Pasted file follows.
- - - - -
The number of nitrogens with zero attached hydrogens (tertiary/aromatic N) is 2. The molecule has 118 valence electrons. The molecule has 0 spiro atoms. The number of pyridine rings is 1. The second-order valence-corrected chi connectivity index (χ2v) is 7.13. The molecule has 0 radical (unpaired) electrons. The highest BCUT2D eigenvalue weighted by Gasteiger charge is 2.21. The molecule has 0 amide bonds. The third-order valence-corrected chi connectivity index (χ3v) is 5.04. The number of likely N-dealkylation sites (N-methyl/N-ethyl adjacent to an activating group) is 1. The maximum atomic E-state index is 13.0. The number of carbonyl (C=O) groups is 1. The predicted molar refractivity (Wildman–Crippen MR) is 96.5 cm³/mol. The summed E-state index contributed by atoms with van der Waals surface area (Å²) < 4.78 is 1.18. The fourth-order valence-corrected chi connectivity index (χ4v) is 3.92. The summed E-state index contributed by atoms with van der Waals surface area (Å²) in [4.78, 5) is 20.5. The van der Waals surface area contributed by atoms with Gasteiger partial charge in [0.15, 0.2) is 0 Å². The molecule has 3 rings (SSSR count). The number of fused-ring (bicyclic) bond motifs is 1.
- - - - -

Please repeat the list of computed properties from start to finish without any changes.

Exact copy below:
The number of nitrogens with zero attached hydrogens (tertiary/aromatic N) is 2. The molecule has 118 valence electrons. The molecule has 0 spiro atoms. The number of pyridine rings is 1. The second-order valence-corrected chi connectivity index (χ2v) is 7.13. The molecule has 0 radical (unpaired) electrons. The highest BCUT2D eigenvalue weighted by Gasteiger charge is 2.21. The molecule has 0 amide bonds. The third-order valence-corrected chi connectivity index (χ3v) is 5.04. The number of likely N-dealkylation sites (N-methyl/N-ethyl adjacent to an activating group) is 1. The maximum atomic E-state index is 13.0. The number of carbonyl (C=O) groups is 1. The predicted molar refractivity (Wildman–Crippen MR) is 96.5 cm³/mol. The summed E-state index contributed by atoms with van der Waals surface area (Å²) < 4.78 is 1.18. The fourth-order valence-corrected chi connectivity index (χ4v) is 3.92. The summed E-state index contributed by atoms with van der Waals surface area (Å²) in [4.78, 5) is 20.5. The van der Waals surface area contributed by atoms with Gasteiger partial charge in [0.15, 0.2) is 0 Å². The molecule has 3 rings (SSSR count). The number of fused-ring (bicyclic) bond motifs is 1.